Sales coaching vs. sales training. These two terms are often tossed around by C-level executives without truly understanding a) what their teams need to succeed, and b) how they can best help managers support their teams to increase sales and meet established quarterly goals. The challenge of course with the latter statement, is that many C-level executives don't like being told that they are not only wrong, but that they are doing their team a disservice. After all, when you have risen to the highest levels of power within your company, you like to think that you understand every aspect and that you, as the leader, are best suited for making all decisions. Unfortunately, appointing managers the task of being the "sales coach," is like accelerating in a no wake zone; not only is it dangerous, but you are inevitably dooming the entire ship to a disastrous ending.
Sales Managers Aren't Coaches
Sales managers are many things.
- They are motivating.
- They offer guidance.
- They are great record keepers.
- They can give pep talks (at least they should be able to).
- They know how to manage stress (once again, they should be able to do this effectively).
- But above all, sales managers know how to get the most out of their team.
With the above attributes in mind, many executives are under the false assumption that sales managers make great coaches. The latter statement could not be farther from the truth. Unlike sales training, sales coaches are focused on continued skill development. They are not focused on teaching someone something new. Instead, they are focused on helping the "middle rung" sales associates improve.
Managers, by definition, know how to manage their team. They know how to exploit the skills of their highest earners to increase sales, land the right clients, and keep long-term clients happy. They know what resources to give their weakest performers; and as required, they know how to inspire the weaker sales associates to perform more effectively. What managers don't know how to do well is help the middle rung performers.
A middle rung performer isn't necessarily "bad" at their job, which means that they don't need to review training materials. Conversely, these individuals aren't "great" at their jobs, which means that it doesn't make strategic sense to give them access to advancement opportunities. In this vein, many managers often feel a bit stuck when it comes to middle run performers, and so, they do nothing.
If the C-level executive is focused on the bottom line, then why worry about the middle performers?
- They are pulling their weight (for the most part).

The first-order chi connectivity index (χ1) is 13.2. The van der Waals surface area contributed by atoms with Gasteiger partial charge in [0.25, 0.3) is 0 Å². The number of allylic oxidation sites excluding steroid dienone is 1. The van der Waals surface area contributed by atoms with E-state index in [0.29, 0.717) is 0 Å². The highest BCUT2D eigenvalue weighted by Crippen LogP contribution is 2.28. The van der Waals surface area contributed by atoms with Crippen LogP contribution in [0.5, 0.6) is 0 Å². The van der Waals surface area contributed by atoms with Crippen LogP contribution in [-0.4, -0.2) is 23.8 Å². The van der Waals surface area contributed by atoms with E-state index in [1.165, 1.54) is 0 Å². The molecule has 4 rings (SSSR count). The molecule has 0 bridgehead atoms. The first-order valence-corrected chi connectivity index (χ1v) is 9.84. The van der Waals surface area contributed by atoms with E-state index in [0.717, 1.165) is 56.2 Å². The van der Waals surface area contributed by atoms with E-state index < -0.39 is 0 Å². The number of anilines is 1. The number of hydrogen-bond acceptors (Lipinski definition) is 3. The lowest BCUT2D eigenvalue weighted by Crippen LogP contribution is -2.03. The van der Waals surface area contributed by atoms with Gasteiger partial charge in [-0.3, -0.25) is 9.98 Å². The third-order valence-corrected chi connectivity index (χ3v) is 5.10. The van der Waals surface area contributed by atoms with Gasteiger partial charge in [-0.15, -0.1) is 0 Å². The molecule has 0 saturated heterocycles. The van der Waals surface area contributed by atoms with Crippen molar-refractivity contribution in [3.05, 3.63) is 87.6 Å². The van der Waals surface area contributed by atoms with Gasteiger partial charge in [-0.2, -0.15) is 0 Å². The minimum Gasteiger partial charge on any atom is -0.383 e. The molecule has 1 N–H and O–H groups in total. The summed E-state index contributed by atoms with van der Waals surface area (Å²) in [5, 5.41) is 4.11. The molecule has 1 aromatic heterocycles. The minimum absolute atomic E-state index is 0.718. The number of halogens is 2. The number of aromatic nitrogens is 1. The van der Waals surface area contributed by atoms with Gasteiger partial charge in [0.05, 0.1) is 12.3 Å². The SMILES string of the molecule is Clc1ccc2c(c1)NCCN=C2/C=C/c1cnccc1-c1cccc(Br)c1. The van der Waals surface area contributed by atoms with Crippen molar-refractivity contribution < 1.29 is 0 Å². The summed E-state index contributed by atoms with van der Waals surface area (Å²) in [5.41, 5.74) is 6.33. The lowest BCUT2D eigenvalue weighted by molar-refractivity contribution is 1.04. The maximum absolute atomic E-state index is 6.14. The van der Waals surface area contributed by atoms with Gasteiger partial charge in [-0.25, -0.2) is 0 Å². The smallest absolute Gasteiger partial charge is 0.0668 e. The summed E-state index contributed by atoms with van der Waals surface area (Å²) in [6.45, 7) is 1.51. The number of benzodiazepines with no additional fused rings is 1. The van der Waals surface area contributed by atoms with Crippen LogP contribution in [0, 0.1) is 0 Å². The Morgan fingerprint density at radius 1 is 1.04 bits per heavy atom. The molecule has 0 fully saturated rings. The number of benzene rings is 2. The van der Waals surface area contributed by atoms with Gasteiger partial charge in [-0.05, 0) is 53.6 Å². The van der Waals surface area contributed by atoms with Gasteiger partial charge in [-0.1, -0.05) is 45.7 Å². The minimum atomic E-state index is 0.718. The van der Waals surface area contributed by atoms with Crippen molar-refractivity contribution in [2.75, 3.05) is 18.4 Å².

- They aren't on the lower rung (which means that they aren't on the executive's radar).
- They aren't the highest performers (which means they aren't up for a bonus).
With the above factors in mind, many managers implement "coaching" methods to simply refrain from telling the C-level executive that they are "staying the course." After all, the middle rung performers might not be on the executive's radar, but that doesn't mean that they are helping the manager's team exceed sales goals or expectations.
A Lack Of Tools Are To Blame
The preceding section is not to place the entire blame on the managers. Instead, what is often the case is a lack of tools. Unlike sales training, sales coaching should be focused on one-on-one help. This means that the coaches need to focus on helping middle rung performers become the best sales representatives that they can ever hope to be. To do this, coaches need to recognize the following attributes:
- The skills that a sales associates brings to the table.
- Weaknesses that will never become strengths (much like a good base hitter will never become a home run slugger).
- Strengths that can be more effectively leveraged.
- Personality traits that will respond to certain types of motivation.
By understanding the above attributes, coaches can effectively help sales associates increase their productivity levels. After all, middle rung performers might never become the top sales associates, but that doesn't mean that they can't consistently perform well by working at an increased speed. To continue the earlier baseball metaphor, a good singles hitter plays a crucial role. Will he ever be a home run slugger? No, but in a clutch moment he can deliver the base hit needed to win the game. In the same way, coaches can help middle run performers improve their "on-base" averages and thus support the entire team in a more effective manner.
Unfortunately, far too often companies don't have the internal tools needed to implement effective coaching. These tools include:
- A CRM with a call recording system that can be used to review a gamut of calls.
- A phone system that allows shadowing.
- A digital playbook (such as Andcostello.com).
Without the above tools, the internal coaching program never sticks. Everyone ends up being too busy doing business that the coaching call or meeting either a) gets canceled, or b) participants are only half listening as they multitask trying to complete other far more pressing tasks.
The Solution: Outsource Sales Coaching
The solution to the coaching problem is outsourcing. An outsourced model effectively allows managers to do what they do best (i.e. manage the entire team). It allows the managers to work with the sales coach to help middle rung performers enhance their skills and productivity levels. Finally, it gives managers the time that they need to provide training to lower run performers, so that they entire sales team can benefit. In conclusion, every team member has a certain set of skills. Through an outsourced coaching solution, managers can go back to what they do best, while a professional coach from Maven Sales Group, can do what they do best: create a coaching system that lasts, help middle rung performers, and deliver enhanced sales results.